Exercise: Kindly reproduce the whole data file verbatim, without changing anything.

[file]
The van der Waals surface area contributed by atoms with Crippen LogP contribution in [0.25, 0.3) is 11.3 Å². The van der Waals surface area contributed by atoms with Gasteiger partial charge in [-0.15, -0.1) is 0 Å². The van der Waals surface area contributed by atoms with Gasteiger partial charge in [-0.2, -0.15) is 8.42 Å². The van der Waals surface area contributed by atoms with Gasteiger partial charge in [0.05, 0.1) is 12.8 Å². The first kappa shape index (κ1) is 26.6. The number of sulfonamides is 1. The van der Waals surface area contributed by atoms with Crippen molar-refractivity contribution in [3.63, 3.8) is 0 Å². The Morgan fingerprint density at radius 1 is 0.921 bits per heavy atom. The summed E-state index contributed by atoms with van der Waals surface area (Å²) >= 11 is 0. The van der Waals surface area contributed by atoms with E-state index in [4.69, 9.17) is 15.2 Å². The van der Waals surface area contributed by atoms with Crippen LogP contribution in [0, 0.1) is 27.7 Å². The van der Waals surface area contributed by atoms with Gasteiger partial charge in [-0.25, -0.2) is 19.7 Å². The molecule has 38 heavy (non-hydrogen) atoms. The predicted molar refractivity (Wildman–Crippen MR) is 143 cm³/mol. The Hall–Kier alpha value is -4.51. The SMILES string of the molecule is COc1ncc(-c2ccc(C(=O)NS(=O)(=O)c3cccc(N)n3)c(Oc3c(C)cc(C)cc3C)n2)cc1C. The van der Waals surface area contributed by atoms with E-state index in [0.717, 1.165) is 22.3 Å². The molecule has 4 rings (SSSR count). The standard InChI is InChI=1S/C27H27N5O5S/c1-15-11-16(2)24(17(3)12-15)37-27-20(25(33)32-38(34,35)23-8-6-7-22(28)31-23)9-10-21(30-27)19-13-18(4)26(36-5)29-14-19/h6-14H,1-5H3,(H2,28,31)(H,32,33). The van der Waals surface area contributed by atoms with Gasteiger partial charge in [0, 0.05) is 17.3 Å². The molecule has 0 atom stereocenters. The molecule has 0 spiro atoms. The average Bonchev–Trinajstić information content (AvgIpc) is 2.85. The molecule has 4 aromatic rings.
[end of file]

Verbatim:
The van der Waals surface area contributed by atoms with Crippen LogP contribution in [0.25, 0.3) is 11.3 Å². The van der Waals surface area contributed by atoms with Gasteiger partial charge in [-0.15, -0.1) is 0 Å². The van der Waals surface area contributed by atoms with Gasteiger partial charge in [-0.2, -0.15) is 8.42 Å². The van der Waals surface area contributed by atoms with Gasteiger partial charge in [0.05, 0.1) is 12.8 Å². The first kappa shape index (κ1) is 26.6. The number of sulfonamides is 1. The van der Waals surface area contributed by atoms with Crippen molar-refractivity contribution in [3.63, 3.8) is 0 Å². The Morgan fingerprint density at radius 1 is 0.921 bits per heavy atom. The summed E-state index contributed by atoms with van der Waals surface area (Å²) >= 11 is 0. The van der Waals surface area contributed by atoms with E-state index in [4.69, 9.17) is 15.2 Å². The van der Waals surface area contributed by atoms with Crippen LogP contribution in [0, 0.1) is 27.7 Å². The van der Waals surface area contributed by atoms with Gasteiger partial charge in [-0.25, -0.2) is 19.7 Å². The molecule has 38 heavy (non-hydrogen) atoms. The predicted molar refractivity (Wildman–Crippen MR) is 143 cm³/mol. The Hall–Kier alpha value is -4.51. The SMILES string of the molecule is COc1ncc(-c2ccc(C(=O)NS(=O)(=O)c3cccc(N)n3)c(Oc3c(C)cc(C)cc3C)n2)cc1C. The van der Waals surface area contributed by atoms with E-state index in [0.717, 1.165) is 22.3 Å². The molecule has 4 rings (SSSR count). The standard InChI is InChI=1S/C27H27N5O5S/c1-15-11-16(2)24(17(3)12-15)37-27-20(25(33)32-38(34,35)23-8-6-7-22(28)31-23)9-10-21(30-27)19-13-18(4)26(36-5)29-14-19/h6-14H,1-5H3,(H2,28,31)(H,32,33). The van der Waals surface area contributed by atoms with Gasteiger partial charge in [0, 0.05) is 17.3 Å². The molecule has 0 atom stereocenters. The molecule has 0 spiro atoms. The average Bonchev–Trinajstić information content (AvgIpc) is 2.85. The molecule has 4 aromatic rings.